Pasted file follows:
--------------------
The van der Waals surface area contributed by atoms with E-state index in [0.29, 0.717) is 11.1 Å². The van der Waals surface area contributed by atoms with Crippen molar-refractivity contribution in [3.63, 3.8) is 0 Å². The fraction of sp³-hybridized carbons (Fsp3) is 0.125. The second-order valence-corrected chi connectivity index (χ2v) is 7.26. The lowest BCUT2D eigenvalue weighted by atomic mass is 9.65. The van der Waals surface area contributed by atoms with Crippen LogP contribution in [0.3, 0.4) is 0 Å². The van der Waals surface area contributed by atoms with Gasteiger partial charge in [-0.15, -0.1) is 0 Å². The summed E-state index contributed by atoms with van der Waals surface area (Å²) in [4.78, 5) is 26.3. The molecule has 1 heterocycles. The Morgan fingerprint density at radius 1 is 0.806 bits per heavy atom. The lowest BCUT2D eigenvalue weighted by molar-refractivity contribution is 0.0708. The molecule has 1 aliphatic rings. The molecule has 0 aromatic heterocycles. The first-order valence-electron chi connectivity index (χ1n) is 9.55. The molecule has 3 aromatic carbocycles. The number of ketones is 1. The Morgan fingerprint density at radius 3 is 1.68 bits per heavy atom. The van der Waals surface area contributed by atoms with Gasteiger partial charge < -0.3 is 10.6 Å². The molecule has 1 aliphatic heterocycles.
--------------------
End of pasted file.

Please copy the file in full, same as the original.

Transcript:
The van der Waals surface area contributed by atoms with E-state index in [0.29, 0.717) is 11.1 Å². The van der Waals surface area contributed by atoms with Crippen molar-refractivity contribution in [3.63, 3.8) is 0 Å². The fraction of sp³-hybridized carbons (Fsp3) is 0.125. The second-order valence-corrected chi connectivity index (χ2v) is 7.26. The lowest BCUT2D eigenvalue weighted by atomic mass is 9.65. The van der Waals surface area contributed by atoms with Crippen LogP contribution in [0.3, 0.4) is 0 Å². The van der Waals surface area contributed by atoms with Gasteiger partial charge in [-0.15, -0.1) is 0 Å². The summed E-state index contributed by atoms with van der Waals surface area (Å²) in [4.78, 5) is 26.3. The molecule has 1 heterocycles. The Morgan fingerprint density at radius 1 is 0.806 bits per heavy atom. The lowest BCUT2D eigenvalue weighted by molar-refractivity contribution is 0.0708. The molecule has 1 aliphatic rings. The molecule has 0 aromatic heterocycles. The first-order valence-electron chi connectivity index (χ1n) is 9.55. The molecule has 3 aromatic carbocycles. The number of ketones is 1. The Morgan fingerprint density at radius 3 is 1.68 bits per heavy atom. The van der Waals surface area contributed by atoms with Gasteiger partial charge < -0.3 is 10.6 Å². The molecule has 1 aliphatic heterocycles.